The elder showed no dislike for youth, nor youth contempt and disdain for elder. The child greeted the patriarch with a smile, admiring a task of living nearly finished, that he himself had just begun; gray beard beneath broad unfurrowed brow parted to show white shining teeth in return. No sick were there; men came to their term and passed quietly in the night.
Man and wife passed by without shrill dispute, or growl of criticism, mate against mate; it was one woman for one man, one man for one woman, for by sacrifice and service in past lives, man and maid had long set foot in those paths that crossed at the proper time and place; and no animal experiments were called upon to find companions for a lifetime.
Men were busy everywhere, happily and in concert, at tasks complex and incomprehensible to the Traveler; but no overseeing power or center of government could he find. One sad place alone there was; the great museum and library where were kept the records and relics of elder races. Here men went to study, and passed again into the bright streets with faces shadowed for a time.
It struck the Traveler as strange that this sky was laced with no paths of cacophonous monsters, that the outward roads were filled with no roaring machinery, but quietly faded out into the fields and woods ere the horizon was reached; that there were no rushing incomers and outgoers.
“But this,” he thought, “is clear enough. This is Ultima Thule; within foot-reach lies all of this world that a man could ever desire. If there is need for this folk to travel, it is on inner paths of Soul and Self, not on roads of sky or plain.”...
Glory of city and grandeur of mountain faded, merged with the lowly room in which his body lay; he knew not for a time upon which he was truly gazing, and hastened, before the vision was lost, to question that which was himself but somewhat more than self; the Voice that sometimes responded in times of high aspiration.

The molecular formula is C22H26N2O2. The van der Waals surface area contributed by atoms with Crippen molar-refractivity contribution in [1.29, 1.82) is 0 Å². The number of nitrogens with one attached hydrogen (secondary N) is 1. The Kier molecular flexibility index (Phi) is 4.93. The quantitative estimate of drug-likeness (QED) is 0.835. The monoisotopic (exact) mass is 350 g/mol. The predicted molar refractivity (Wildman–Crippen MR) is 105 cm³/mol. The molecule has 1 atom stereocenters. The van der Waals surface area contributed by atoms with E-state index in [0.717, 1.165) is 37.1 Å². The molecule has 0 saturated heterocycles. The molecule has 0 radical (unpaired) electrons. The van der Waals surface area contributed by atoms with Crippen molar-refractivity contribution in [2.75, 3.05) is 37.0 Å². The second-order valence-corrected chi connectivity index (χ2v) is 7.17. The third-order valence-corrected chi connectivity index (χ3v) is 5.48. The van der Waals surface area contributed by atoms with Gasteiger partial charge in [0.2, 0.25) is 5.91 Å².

“Is this to be?” he said. “Or is it fantasy, a fragment of Devachan born untimely from my sadness and the grime of my daily task?”
“What a man can see, even one man, is what shall be - in due time and place.”
“How soon? How many dreary ages stretch before, how many sorrowful labors?”
“Ask not how soon. As how many. The one determines the other.”
“I seem alone.”
“Not alone by millions. The Vision is broken, the shards are misshapen, the substance scattered from pole to pole. Yet in man as a whole, is the thing complete, even today. The very sins of man are often his misguided efforts to bring the Vision to life.”
“Why then does it not live?”
“Because of fear. Risk is equal to gain, and the path to Heaven skirts the abyss of hell. Man fears the bliss that he cannot understand, and clings to the agony that he knows. Men fear one another; they fear loneliness; they fear themselves; they fear death, and they fear life.”
“How shall I teach them - I, who fear so many things?”
“Is your fear for self, or others? Has fear ever turned you back from a duty?”
“For others in the main, I truly believe. To the other question: No! This I may say.”
“Then are you fit to speak of courage. The man who has never known fear is only a fool. The greater the terror the greater the merit of one who turns not. Go - try to give men courage! When their courage matches what they already know - give them more knowledge!”
The sagging wings of Sight folded; the Traveler passed on into Sleep, happier than for many months. Later came the light of gray dawn through dingy panes, to replace the Glory, but it would never wholly fade.